President, Federal Reserve Bank of Richmond
The Asian Banker Summit 2009
It is a pleasure to join you here for this year’s Asian Banker Summit. We convene at a time of recovery from the financial crisis that began in the summer of 2007. There is a broad consensus that serious shortcomings in the financial system and the way that system is regulated have been revealed. There is little consensus, however, on the nature of those shortcomings.1
In my remarks today, I would like to look back at the origins of the crisis and try to illuminate the fundamental causes of the financial market turmoil of the last two years. This look back is warranted, I believe, because careful diagnosis of the forces that brought us to where we are is critical to designing appropriate long-term responses. Proposals for the reform of financial regulations seem to be springing up everywhere these days – like green shoots. But without a clear understanding of why the crisis unfolded as it did, we run the risk of repeating the mistakes of the past, or, worse yet, adopting reforms that make the system less stable.
As the tumultuous events unfolded in financial markets, the U.S. Treasury, the Federal Reserve and the other federal banking agencies responded with an array of measures to attempt to limit the damage to the financial system and the broader economy. These measures included lending and asset purchases by the Federal Reserve, as well as capital infusions, debt guarantees and expanded deposit insurance from the government. These tools represent an expansion of what we in the United States call the “financial safety net” – the array of programs that use government and central bank funds to support financial institutions. They have been used aggressively and in unprecedented ways to deal with the present crisis and are seen by many to be key components in a longer term plan for ensuring financial stability.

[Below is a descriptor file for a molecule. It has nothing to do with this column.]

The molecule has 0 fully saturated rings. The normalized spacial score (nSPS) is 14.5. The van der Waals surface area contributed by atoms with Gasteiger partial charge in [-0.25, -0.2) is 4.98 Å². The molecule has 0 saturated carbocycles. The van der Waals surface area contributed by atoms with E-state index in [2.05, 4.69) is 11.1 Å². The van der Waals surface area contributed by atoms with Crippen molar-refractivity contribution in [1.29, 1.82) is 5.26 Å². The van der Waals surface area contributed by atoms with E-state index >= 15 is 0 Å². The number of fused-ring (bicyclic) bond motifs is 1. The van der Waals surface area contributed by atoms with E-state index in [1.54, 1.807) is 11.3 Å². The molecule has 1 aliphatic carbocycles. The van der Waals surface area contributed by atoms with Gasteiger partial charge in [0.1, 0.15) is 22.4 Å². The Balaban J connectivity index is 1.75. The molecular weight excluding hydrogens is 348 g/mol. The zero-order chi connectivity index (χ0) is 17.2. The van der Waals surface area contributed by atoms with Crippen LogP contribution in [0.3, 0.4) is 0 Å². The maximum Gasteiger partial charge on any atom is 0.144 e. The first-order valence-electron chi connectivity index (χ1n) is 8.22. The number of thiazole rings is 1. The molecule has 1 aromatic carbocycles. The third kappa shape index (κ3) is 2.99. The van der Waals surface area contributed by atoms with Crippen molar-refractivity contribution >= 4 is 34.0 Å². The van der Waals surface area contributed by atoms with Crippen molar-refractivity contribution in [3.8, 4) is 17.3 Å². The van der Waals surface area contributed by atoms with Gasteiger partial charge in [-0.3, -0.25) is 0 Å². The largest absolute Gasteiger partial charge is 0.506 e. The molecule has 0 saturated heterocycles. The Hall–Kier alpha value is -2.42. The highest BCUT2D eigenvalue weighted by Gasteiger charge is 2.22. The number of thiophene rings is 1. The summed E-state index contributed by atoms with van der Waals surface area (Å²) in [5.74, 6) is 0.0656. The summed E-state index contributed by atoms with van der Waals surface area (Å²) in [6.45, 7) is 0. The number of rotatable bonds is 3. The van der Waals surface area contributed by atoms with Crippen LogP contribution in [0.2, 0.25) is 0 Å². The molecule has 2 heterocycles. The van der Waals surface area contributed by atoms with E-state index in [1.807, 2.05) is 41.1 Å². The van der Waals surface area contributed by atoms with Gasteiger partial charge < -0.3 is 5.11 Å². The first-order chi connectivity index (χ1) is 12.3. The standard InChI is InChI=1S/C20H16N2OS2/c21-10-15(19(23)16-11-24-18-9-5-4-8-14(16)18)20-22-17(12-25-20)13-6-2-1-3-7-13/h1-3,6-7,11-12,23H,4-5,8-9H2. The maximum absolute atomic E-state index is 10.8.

The use of the financial safety net in the last two years has exceeded any historical precedent in the United States and amounts to a dramatic expansion of the depth and breadth of explicit and perceived government protection from financial risk. I have spoken elsewhere of the challenge this expansion presents to us as we seek to design a future financial system with strong private sector risk management incentives. Looking back on the crisis thus far, however, I believe that a strong case can be made that the financial safety net, especially those parts that were more implicit and perceived than explicit and written into the laws, played a significant role in the accumulation of risks that ultimately led to the turmoil we are still experiencing. While deployment of the financial safety net is often viewed as an essential response to the financial crisis, I believe we need to give serious thought to the extent to which the safety net was actually a significant cause of the crisis.
The argument that the safety net contributed to the financial crisis rests on the effects that government guarantees of private debt – either implicit or explicit – can have on debtors’ incentives to manage risks and creditors’ incentives to appropriately price risk. These effects are likely to have been particularly acute for the large institutions that were at the heart of the crisis and were viewed as “too big to fail.” The financial shocks that set off the crisis arose from an array of exposures related to off-balance-sheet intermediation of housing finance. When investor confidence in the underlying mortgages deteriorated, those exposures came back onto banks’ balance sheets in various forms. These “boomerang assets” strained bank balance sheets, and the associated risk overhang led to increased counterparty risk premia in interbank markets. Most of the fallout from the crisis can be traced back to this problem. Thoughtful financial regulatory reform should take this dynamic into account.